One of my favorite parts of working as a librarian at the Provo City Library is giving tours of the historic wing, better known as the Brigham Young Academy building.  I grew up in Provo, but despite Maeser’s pronouncement that this building was a palace, my memories of the old Brigham Young Academy are of a sad, neglected block of buildings that was a bit of an eyesore right in the center of town.  

    library under construction 2 20130625 1888594852

    Fifteen years ago, the debris was cleared out and the building was restored thanks to the efforts of local citizens who care for our history.  Re-named the Provo City Library at Academy Square, it’s been a thriving part of our community ever since.  We keep a record of the reconstruction process on our website, but some of my favorite pictures can be seen below. 

    construction collage

    With the recent rebuilding of the Provo Tabernacle and its conversion into the Provo City Center Temple, I’m not the only one who has noted the similarities between two buildings with such deep roots into our city’s past. Both of these buildings were originally built around the same time with funds raised by the community, meant to be used and appreciated by everyone in the community. Both buildings have had many different uses over the years.  And when both buildings finally gave way to time and weather and age, both were raised up and given new life and purpose.

    And so, while celebrating the rebirth of the Provo Tabernacle and the revitalization it will give to downtown Provo, I’m taking a minute to celebrate the rebirth of the Brigham Young Academy as well.  It is a palace once more.  Thank you to everyone in the community for supporting the library.  We look forward to many more years of service.

    REFERENCE

    1. Butterworth, E. (1975). Brigham Young University: 1000 Views of 100 Years. Brigham Young University Press, p. 31

  •  tbt av 01

     1995 was a good year for new technologies. Did you know Windows 95 was the first version to introduce the “Start” button? The year also saw the beginnings of Hotmail, Ebay, and Amazon.com. And we can’t forget the revolutionary movie, The Net, starring Sandra Bullock in a cyber thriller about the dangers of identity theft.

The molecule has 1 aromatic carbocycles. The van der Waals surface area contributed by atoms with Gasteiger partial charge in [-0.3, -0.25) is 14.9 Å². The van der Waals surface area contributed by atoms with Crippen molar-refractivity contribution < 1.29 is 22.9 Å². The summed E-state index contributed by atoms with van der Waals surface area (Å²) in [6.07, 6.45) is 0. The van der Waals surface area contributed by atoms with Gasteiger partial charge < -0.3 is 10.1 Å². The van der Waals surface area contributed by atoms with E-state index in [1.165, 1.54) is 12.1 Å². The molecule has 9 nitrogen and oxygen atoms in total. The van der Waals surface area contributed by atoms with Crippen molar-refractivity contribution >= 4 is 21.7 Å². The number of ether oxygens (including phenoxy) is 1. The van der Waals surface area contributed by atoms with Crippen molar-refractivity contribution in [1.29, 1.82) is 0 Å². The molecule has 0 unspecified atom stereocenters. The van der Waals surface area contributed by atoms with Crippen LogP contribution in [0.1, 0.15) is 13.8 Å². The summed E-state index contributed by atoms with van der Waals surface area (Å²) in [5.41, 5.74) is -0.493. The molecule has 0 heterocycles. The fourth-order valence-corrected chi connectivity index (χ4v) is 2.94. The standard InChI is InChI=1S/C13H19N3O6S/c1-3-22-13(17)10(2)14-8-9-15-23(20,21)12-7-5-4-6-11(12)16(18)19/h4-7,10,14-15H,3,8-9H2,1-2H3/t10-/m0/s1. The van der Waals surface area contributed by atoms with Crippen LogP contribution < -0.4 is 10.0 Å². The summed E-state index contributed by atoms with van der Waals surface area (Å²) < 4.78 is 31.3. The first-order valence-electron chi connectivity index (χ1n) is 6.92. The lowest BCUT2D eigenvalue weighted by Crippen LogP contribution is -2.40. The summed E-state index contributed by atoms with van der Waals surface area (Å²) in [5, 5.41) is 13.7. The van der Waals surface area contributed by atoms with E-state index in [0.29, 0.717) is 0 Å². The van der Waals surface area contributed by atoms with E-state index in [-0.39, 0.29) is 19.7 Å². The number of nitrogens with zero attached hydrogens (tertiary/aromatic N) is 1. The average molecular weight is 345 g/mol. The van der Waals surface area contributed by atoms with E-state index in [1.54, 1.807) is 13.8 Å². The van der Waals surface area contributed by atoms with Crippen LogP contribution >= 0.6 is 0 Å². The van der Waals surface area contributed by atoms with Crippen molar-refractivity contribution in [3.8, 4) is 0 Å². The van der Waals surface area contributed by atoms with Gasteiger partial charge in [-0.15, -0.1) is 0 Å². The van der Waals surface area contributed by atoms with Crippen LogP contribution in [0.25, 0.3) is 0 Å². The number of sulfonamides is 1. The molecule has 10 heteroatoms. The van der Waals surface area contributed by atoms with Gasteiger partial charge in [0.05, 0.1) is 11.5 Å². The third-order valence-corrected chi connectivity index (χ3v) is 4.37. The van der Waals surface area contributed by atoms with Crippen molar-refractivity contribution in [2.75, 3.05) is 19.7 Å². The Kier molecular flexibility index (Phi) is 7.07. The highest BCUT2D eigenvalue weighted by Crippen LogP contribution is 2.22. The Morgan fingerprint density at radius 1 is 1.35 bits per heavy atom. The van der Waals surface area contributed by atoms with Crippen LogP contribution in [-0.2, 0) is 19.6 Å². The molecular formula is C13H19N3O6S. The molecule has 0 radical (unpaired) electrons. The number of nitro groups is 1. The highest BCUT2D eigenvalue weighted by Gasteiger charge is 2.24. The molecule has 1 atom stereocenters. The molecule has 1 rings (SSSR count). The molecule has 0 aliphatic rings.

So, you can imagine that when we unearthed a list of all the Audio/Visual items owned by Provo City Library in 1995 we were just a little bit curious. Looking through the list proved to be a fascinating snapshot of a transitional time in Audio/Visual advances and boggles the mind at how far technology has come in the last 22 years.

    What you could expect to find on the library shelves in 1995: 

    1995 av 01

     Most of these made sense to me, but I was confused about why film strips and cassettes would check out together. After a little online searching (something that was possible in 1995 but would take much longer), I experienced a little trip down memory lane. Who else remembers your elementary school teacher loading a short film strip with 8-10 still images into the projector, starting the cassette player, then asking one of the students to advance the film strip to the next image after hearing the “beep”? Wow! Thinking of the sound of that “beep” really took me back.

    Are you wondering where the DVDs are? While the new DVD format was announced in 1995, it wasn’t until 1997 that the first DVD players were made available in the U.S. Five years later DVD sales finally toppled the mighty VHS.

    Looking over these numbers I was struck by both the similarities and differences with Audio/Visual today. The biggest difference I see is that people were slower to adopt new technologies. Notice that the library owned three different formats to listen to music; records, cassettes, and CDs. I think this was mainly due to the cost of transitioning. Devices such as VCRs were in many cases prohibitively expensive. In our current day, however, we are not given much of an option. It’s take the plunge or be left behind.

    While the year 1995 was a period of transition from analog tape to digital CDs, 2017 is witnessing a transition of its own from digital products to electronic, such as downloadable and streaming.

    What you can expect to find through the library in 2017:

    2017 av 01

    Less variety of format but far more selection!

    I wonder what the future holds for Audio/Visual entertainment 22 years into the future? Maybe 3D holograms that look and feel real!